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Sunday, May 3, 2020

Jeff Bryant: Economic Tsunami Crashes into America’s Schools - LA Progressive

Economic Tsunami Crashes into America’s Schools - LA Progressive

Economic Tsunami Crashes into America’s Schools

Due to the coronavirus pandemic, nearly all states have ordered or recommended school buildings stay closed for the rest of the academic year, according to Education Week’s most recent count, and “schools are likely to stay shut for months,” according to the New York Times. Teachers are responding to the crisis by continuing their heroic efforts to ensure students are getting fedstaying engaged, and receiving ongoing instruction via remote learning in some form. Meanwhile, economists and policy leaders are warning that public schools are headed toward a financial crater unless governments at all levels come up with emergency funds for schools.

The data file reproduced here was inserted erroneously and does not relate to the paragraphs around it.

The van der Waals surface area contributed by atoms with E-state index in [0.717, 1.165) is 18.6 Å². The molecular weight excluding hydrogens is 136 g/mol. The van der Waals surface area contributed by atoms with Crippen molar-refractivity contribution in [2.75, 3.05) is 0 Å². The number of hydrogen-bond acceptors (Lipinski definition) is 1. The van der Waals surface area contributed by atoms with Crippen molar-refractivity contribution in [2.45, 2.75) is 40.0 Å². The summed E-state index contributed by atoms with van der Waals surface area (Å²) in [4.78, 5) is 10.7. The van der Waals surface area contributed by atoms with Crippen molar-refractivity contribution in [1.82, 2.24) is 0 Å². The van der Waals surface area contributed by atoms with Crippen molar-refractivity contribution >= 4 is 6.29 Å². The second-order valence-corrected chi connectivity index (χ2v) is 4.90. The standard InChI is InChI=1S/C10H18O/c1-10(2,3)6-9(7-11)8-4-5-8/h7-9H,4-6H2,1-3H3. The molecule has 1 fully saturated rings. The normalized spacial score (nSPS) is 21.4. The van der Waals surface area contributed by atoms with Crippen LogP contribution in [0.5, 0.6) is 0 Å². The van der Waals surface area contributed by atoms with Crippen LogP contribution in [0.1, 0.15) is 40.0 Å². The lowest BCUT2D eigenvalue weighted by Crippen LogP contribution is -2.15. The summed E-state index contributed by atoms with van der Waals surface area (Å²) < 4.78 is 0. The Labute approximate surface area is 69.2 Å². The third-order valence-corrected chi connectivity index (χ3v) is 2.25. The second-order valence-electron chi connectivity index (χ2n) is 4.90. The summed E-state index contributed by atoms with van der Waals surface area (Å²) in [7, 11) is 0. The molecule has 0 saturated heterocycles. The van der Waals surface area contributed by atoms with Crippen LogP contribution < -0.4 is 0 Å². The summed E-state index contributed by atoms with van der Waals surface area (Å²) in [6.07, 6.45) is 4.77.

But instead of rushing to rescue schools from financial calamity, many government leaders—including U.S. Education Secretary Betsy DeVos—are using the pandemic to advance their personal agendas, whether it’s to privatize public education or balance budgets on the backs of school kids.

Their proposals to privatize education and slash spending are the wrong way to respond to a pandemic.

The predicted shortfalls will compound harm that’s been done to a public education system already in financial trauma.
Public schools haven’t fully recovered from the beating they took as a result of the Great Recession, argues a new report from the Albert Shanker Institute, a research center affiliated with the American Federation of Teachers. The downturn in the nation’s economy that started in 2007 hit schools hardest in 2009 to 2011, after states had slashed education budgets and aid that came from the federal stimulus package had run out. The results were “fewer teachers and support staff, larger classes, and a narrower array of academic CONTINUE READING: Economic Tsunami Crashes into America’s Schools - LA Progressive